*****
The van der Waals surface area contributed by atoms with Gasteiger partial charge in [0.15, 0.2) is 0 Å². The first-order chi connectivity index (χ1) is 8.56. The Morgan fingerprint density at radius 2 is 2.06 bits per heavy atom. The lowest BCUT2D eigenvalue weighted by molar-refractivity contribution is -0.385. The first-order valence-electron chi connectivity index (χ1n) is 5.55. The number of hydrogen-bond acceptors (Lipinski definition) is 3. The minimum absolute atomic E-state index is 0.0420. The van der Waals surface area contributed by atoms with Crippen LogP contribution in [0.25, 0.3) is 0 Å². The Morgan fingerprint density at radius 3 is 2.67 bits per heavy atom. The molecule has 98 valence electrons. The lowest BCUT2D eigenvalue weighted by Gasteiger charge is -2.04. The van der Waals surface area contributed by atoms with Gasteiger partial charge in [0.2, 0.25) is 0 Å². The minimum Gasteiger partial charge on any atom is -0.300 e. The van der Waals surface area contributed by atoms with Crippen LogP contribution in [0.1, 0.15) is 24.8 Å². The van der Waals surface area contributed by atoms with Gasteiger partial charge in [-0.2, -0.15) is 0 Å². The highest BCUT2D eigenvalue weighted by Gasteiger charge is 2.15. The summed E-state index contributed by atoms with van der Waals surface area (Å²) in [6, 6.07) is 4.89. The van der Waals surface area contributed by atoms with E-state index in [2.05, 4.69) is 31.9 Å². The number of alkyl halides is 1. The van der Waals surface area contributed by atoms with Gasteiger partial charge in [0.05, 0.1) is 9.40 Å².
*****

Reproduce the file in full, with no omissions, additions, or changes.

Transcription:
The van der Waals surface area contributed by atoms with Gasteiger partial charge in [0.15, 0.2) is 0 Å². The first-order chi connectivity index (χ1) is 8.56. The Morgan fingerprint density at radius 2 is 2.06 bits per heavy atom. The lowest BCUT2D eigenvalue weighted by molar-refractivity contribution is -0.385. The first-order valence-electron chi connectivity index (χ1n) is 5.55. The number of hydrogen-bond acceptors (Lipinski definition) is 3. The minimum absolute atomic E-state index is 0.0420. The van der Waals surface area contributed by atoms with Crippen LogP contribution in [0.25, 0.3) is 0 Å². The Morgan fingerprint density at radius 3 is 2.67 bits per heavy atom. The molecule has 98 valence electrons. The lowest BCUT2D eigenvalue weighted by Gasteiger charge is -2.04. The van der Waals surface area contributed by atoms with Gasteiger partial charge in [0.2, 0.25) is 0 Å². The minimum Gasteiger partial charge on any atom is -0.300 e. The van der Waals surface area contributed by atoms with Crippen LogP contribution in [0.1, 0.15) is 24.8 Å². The van der Waals surface area contributed by atoms with Gasteiger partial charge in [-0.2, -0.15) is 0 Å². The highest BCUT2D eigenvalue weighted by Gasteiger charge is 2.15. The summed E-state index contributed by atoms with van der Waals surface area (Å²) in [6, 6.07) is 4.89. The van der Waals surface area contributed by atoms with E-state index in [2.05, 4.69) is 31.9 Å². The number of alkyl halides is 1. The van der Waals surface area contributed by atoms with Gasteiger partial charge in [0.05, 0.1) is 9.40 Å².